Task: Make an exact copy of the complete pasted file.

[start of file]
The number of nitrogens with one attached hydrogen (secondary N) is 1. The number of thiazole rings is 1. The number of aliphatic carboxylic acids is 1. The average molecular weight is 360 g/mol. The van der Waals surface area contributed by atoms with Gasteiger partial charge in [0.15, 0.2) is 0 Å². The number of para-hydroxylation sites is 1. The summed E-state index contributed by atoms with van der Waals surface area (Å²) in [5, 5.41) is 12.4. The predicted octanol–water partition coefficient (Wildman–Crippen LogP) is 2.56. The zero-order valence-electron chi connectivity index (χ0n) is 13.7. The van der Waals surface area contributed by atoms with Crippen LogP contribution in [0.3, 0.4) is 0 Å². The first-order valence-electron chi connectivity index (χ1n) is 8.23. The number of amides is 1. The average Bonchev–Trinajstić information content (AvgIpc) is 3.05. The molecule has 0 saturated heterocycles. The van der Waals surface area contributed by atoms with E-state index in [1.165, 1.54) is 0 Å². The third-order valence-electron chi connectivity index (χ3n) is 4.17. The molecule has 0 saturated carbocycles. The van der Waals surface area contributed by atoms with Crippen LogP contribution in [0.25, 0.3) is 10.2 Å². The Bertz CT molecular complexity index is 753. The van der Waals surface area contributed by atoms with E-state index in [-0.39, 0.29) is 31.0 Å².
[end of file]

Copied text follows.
The number of nitrogens with one attached hydrogen (secondary N) is 1. The number of thiazole rings is 1. The number of aliphatic carboxylic acids is 1. The average molecular weight is 360 g/mol. The van der Waals surface area contributed by atoms with Gasteiger partial charge in [0.15, 0.2) is 0 Å². The number of para-hydroxylation sites is 1. The summed E-state index contributed by atoms with van der Waals surface area (Å²) in [5, 5.41) is 12.4. The predicted octanol–water partition coefficient (Wildman–Crippen LogP) is 2.56. The zero-order valence-electron chi connectivity index (χ0n) is 13.7. The van der Waals surface area contributed by atoms with Crippen LogP contribution in [0.3, 0.4) is 0 Å². The first-order valence-electron chi connectivity index (χ1n) is 8.23. The number of amides is 1. The average Bonchev–Trinajstić information content (AvgIpc) is 3.05. The molecule has 0 saturated heterocycles. The van der Waals surface area contributed by atoms with E-state index in [1.165, 1.54) is 0 Å². The third-order valence-electron chi connectivity index (χ3n) is 4.17. The molecule has 0 saturated carbocycles. The van der Waals surface area contributed by atoms with Crippen LogP contribution in [0.25, 0.3) is 10.2 Å². The Bertz CT molecular complexity index is 753. The van der Waals surface area contributed by atoms with E-state index in [-0.39, 0.29) is 31.0 Å².